Huntsville discusses program to help police respond to mental health calls

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HUNTSVILLE, Ala. – The Huntsville City Council passed a resolution showing support of a an important partnership at it’s May 13 meeting. The partnership will be between the Huntsville Police Department, WellStone Behavioral Health, and the City of Huntsville to develop a mental health crisis Co-Responder Program.

This comes less than a week after Huntsville Police Officer William “Ben” Darby was convicted of murdering a man experiencing a mental health crisis.

The partnership is an extension of HPD’s existing mental health crisis response plan, which includes Crisis Intervention Team (CIT) certified officers. The CIT and Co-Response Programs are aimed to improve response to citizens suffering mental health crisis and to provide alternatives that divert them away from jail and towards mental health care they need.

The Co-Response Plan will pair a mental health professionals with CIT-certified police officers when responding to mental health-related calls.

Huntsville Police Chief Mark McMurray says the department responds to more than 1,000 suicide related calls every year. McMurray says the issue of mental health isn’t something police should be handling alone—instead it requires community collaboration.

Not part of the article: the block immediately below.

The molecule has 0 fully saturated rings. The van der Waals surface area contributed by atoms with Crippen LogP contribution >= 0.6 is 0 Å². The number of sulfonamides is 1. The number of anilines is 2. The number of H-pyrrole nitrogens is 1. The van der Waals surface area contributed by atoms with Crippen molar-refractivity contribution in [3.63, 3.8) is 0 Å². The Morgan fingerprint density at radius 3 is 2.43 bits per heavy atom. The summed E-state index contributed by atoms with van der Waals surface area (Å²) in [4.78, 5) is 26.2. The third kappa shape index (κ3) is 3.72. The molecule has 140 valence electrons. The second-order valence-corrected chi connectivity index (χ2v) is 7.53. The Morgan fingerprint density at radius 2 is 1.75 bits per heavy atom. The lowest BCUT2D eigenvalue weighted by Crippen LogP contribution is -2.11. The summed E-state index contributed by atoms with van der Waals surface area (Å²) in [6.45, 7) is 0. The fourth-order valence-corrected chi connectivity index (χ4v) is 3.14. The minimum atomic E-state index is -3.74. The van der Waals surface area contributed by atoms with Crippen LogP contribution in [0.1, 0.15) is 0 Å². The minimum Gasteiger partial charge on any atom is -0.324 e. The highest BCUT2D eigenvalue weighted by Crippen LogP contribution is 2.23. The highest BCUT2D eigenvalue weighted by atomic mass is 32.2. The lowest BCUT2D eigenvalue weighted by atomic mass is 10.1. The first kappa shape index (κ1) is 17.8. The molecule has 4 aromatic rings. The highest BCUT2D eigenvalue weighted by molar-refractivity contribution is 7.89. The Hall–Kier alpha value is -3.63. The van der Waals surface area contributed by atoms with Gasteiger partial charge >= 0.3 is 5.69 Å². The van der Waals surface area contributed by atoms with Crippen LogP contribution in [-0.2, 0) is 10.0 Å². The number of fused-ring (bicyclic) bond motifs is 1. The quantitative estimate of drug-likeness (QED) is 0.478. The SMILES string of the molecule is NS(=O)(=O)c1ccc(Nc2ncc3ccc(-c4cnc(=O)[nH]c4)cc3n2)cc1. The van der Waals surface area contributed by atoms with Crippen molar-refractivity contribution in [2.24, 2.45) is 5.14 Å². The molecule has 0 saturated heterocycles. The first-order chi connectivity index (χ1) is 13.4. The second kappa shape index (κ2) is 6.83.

“As the chief said this is not suppose to be a police problem this is a medical problem – a mental health problem – that other people have chosen that profession that purpose,” says City Administrator John Hamilton.

HPD currently has 75 CIT-certified officers. “Since 2019 we have been able to certify 75 Huntsville police officers. And that sounds good but there are 500 of us,” says Lt. Jon Ware.

Thursday night, HPD laid out its plans for a co-response program with Wellstone.

“It places trained mental health professionals, masters individuals with HPD officers for response to altered mental state,” says Jeremy Blair, executive director of WellStone Behavioral Health.

The department says the pairing will help with de-escalation and/or helping those in crisis receive assistance rather than going to jail or the hospital.

But many people who spoke before council Thursday night say these programs aren’t enough to make a real change.

“I believe CIT training is a step in the right direction, but in our city’s case it falls woefully short of what is necessary to be effective. And why do I say that? Because just this last week our city’s leadership publicly condoned the murder of a suicidal man Jeffery Parker,” says citizen Awa Melendez.

Huntsville Police Departments mental health co response program is a start— but the city council is also financially supporting a WellStone Crisis Diversion Center set to open in 2022. The center would allow for diversion of certain calls away from law enforcement response and into a crisis call center staffed with personnel trained for intervention.

A temporary 10-bed facility recently opened on WellStone’s Campus to hold a person in crisis for up to 23 hours. The new Crisis Diversion Center, set to open in 2022, is under construction will be able to hold someone in crisis for up to seven days.

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